Ariz. - At its annual offsite strategy meeting in Tucson, the Arizona Medical Board adopted an aggressive agenda for the coming year. Board Members decided to undertake a number of difficult, but emerging issues, such as the use of complementary and alternative medicine, physicians who expand their original scope of practice, and facilitating multi-state practice of medicine and license portability.
The Board adopted guidelines for MD‘s who incorporate or use Complementary or Alternative Medicine (CAM) in their practices. CAM refers to a broad range of healing philosophies, approaches and therapies that mainstream conventional medicine does not commonly use. Some of the more familiar CAM practices are acupuncture, homeopathy, naturopathy, and therapeutic massage.
The new guidelines are to assist physicians to use CAM in a manner that is consistent with the Arizona Medical Board‘s expectations for the safe practice of medicine and to inform the public of CAM and its legitimate use in our state. The Board emphasizes that it does not prohibit CAM but wants to ensure that physicians use CAM safely. The guidelines apply to all allopathic physicians (MD‘s) whether using CAM or not. The guidelines make it clear that the standard of care for physicians is the same whether using conventional medicine or CAM.
The Arizona Medical Board also established a committee to develop guidelines on the Physicians' Scope of Practice. Recently, cases have arisen concerning physicians practicing outside the scope of their original formal training. Legally, a physician‘s scope of practice is unlimited, however, they must be trained, qualified and competent to perform medical procedures before they engage in a particular practice or field of medicine. All formal training requirements in medical school and post-graduate training must meet professional standards and are heavily regulated and scrutinized. The Board will consider guidelines for physicians who want to broaden their scopes of practice beyond their formal training.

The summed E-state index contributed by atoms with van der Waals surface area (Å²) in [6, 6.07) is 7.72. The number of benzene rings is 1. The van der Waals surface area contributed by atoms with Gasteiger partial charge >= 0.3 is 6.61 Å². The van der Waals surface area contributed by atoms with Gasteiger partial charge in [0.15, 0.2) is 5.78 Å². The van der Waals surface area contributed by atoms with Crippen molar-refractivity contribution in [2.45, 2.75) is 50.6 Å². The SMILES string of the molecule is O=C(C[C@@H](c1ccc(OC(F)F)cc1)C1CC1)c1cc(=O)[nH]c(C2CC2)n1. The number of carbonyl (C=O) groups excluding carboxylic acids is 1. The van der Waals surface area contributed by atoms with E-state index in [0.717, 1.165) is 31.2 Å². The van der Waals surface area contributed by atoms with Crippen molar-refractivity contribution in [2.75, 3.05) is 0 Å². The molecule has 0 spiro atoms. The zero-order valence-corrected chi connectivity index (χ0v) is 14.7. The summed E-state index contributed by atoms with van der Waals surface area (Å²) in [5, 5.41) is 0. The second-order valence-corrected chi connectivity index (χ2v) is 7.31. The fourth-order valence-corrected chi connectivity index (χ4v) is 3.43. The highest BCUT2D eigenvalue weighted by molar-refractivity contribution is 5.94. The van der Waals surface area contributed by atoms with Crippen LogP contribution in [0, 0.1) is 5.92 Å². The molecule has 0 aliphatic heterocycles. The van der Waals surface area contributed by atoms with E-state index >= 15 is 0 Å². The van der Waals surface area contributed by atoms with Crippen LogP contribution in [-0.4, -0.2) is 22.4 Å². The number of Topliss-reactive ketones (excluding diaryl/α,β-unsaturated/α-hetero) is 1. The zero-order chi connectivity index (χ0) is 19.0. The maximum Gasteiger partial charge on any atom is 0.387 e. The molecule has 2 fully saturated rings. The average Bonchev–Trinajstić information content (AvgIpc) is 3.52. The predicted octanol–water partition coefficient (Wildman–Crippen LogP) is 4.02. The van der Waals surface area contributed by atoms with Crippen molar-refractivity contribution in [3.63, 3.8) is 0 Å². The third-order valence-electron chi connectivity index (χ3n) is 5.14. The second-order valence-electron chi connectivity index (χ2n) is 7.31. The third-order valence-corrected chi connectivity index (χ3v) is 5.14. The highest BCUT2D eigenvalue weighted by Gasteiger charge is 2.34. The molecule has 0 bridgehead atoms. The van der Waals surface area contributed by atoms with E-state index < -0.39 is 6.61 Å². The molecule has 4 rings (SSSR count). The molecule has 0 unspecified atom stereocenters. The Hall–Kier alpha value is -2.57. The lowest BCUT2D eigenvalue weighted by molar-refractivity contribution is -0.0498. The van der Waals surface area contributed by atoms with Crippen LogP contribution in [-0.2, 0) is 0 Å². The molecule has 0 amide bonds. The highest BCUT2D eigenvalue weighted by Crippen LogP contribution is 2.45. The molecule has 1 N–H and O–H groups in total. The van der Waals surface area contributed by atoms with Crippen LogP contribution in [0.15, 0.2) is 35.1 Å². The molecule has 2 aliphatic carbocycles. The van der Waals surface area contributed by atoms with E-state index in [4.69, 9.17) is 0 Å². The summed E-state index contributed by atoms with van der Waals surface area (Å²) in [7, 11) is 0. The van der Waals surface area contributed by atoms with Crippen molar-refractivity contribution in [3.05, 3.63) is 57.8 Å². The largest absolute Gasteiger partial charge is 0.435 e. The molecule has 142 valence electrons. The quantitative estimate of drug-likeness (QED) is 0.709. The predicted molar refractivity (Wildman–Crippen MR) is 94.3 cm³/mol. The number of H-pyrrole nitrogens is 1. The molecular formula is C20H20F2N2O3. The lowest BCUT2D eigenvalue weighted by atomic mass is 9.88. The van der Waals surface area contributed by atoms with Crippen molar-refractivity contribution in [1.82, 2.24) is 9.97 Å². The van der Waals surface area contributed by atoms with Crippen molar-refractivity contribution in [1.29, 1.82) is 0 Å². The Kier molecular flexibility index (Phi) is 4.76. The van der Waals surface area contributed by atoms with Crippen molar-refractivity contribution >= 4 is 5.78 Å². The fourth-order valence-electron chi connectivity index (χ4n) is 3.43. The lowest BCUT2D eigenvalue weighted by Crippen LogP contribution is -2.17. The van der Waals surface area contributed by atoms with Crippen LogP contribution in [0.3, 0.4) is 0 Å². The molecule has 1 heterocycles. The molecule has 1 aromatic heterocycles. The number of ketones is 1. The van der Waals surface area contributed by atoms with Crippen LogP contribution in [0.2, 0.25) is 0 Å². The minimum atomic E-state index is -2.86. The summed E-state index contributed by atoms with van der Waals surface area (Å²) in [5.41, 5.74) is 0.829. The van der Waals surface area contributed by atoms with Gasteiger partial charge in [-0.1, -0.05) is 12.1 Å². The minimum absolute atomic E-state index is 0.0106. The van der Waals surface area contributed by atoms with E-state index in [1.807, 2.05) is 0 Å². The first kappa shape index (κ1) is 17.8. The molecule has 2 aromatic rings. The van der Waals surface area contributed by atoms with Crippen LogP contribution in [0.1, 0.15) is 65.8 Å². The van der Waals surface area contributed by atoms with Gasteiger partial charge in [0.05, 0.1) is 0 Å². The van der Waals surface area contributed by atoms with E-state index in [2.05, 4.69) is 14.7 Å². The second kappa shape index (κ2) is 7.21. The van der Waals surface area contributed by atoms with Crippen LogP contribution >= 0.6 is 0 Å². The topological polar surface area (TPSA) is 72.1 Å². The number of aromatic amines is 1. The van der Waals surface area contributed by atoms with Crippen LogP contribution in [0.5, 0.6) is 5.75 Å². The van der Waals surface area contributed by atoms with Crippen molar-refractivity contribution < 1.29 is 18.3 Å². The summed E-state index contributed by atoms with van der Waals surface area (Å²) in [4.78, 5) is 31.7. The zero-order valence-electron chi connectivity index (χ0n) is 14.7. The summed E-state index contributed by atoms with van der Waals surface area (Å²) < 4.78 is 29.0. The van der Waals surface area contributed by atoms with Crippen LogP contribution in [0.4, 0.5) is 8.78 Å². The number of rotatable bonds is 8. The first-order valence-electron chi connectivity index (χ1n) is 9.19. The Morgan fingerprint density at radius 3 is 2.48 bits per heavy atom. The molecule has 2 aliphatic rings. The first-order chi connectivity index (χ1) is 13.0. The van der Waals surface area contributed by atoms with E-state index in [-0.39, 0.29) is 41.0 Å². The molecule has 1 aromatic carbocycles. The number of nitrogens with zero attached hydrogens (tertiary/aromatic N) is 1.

The Board also instructed its staff to: develop guidelines on Pre-operative and Post-operative Ophthalmic Care; draft a Position Statement on wrong-site/wrong-level surgery in regards to physician responsibility; prepare a Substantive Policy Statement on the duty of physicians and hospitals to report physicians who may be incompetent or who may have committed unprofessional conduct; and draft language for a statutory change that would allow qualified immunity for facilities and individuals who provide physician evaluations at the Board‘s request; and investigate possible Telemedicine, Consultation licenses to facilitate the multi-state practice of medicine.
The Medical Board also formed a committee to expand the Physician Health Program (PHP). The committee will first consider the scope and breadth of a PHP and whether it should include other professionals and hospitals. And, the Board approved the implementation of an on-line test for physicians to complete on the Arizona Medical Practice Act which contains the statutes outlining unprofessional conduct.
N. Stacy Lankford, M.D., Chair of the Federation of State Medical Boards (FSMB) and James N. Thompson, M.D., President/CEO of the FSMB provided Board Members with an update on the comprehensive review of the United States Medical Licensing Exam (USMLE), license portability, and continued competence of licensed physicians.